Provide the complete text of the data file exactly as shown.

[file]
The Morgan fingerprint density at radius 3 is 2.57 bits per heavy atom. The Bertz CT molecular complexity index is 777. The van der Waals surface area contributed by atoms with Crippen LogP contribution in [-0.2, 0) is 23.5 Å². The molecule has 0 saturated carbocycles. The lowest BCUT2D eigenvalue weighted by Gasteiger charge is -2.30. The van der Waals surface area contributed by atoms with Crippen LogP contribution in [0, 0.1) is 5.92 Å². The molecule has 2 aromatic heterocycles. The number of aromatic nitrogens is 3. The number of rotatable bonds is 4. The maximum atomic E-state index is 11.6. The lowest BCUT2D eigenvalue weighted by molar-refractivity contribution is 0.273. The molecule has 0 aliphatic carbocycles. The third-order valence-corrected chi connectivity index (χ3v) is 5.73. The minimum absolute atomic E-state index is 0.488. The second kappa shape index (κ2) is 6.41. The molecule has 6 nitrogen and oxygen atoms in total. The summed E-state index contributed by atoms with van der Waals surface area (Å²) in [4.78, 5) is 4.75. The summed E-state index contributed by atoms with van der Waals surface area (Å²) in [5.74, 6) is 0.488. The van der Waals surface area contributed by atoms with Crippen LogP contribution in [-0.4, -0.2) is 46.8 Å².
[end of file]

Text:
The Morgan fingerprint density at radius 3 is 2.57 bits per heavy atom. The Bertz CT molecular complexity index is 777. The van der Waals surface area contributed by atoms with Crippen LogP contribution in [-0.2, 0) is 23.5 Å². The molecule has 0 saturated carbocycles. The lowest BCUT2D eigenvalue weighted by Gasteiger charge is -2.30. The van der Waals surface area contributed by atoms with Crippen LogP contribution in [0, 0.1) is 5.92 Å². The molecule has 2 aromatic heterocycles. The number of aromatic nitrogens is 3. The number of rotatable bonds is 4. The maximum atomic E-state index is 11.6. The lowest BCUT2D eigenvalue weighted by molar-refractivity contribution is 0.273. The molecule has 0 aliphatic carbocycles. The third-order valence-corrected chi connectivity index (χ3v) is 5.73. The minimum absolute atomic E-state index is 0.488. The second kappa shape index (κ2) is 6.41. The molecule has 6 nitrogen and oxygen atoms in total. The summed E-state index contributed by atoms with van der Waals surface area (Å²) in [4.78, 5) is 4.75. The summed E-state index contributed by atoms with van der Waals surface area (Å²) in [5.74, 6) is 0.488. The van der Waals surface area contributed by atoms with Crippen LogP contribution in [-0.4, -0.2) is 46.8 Å².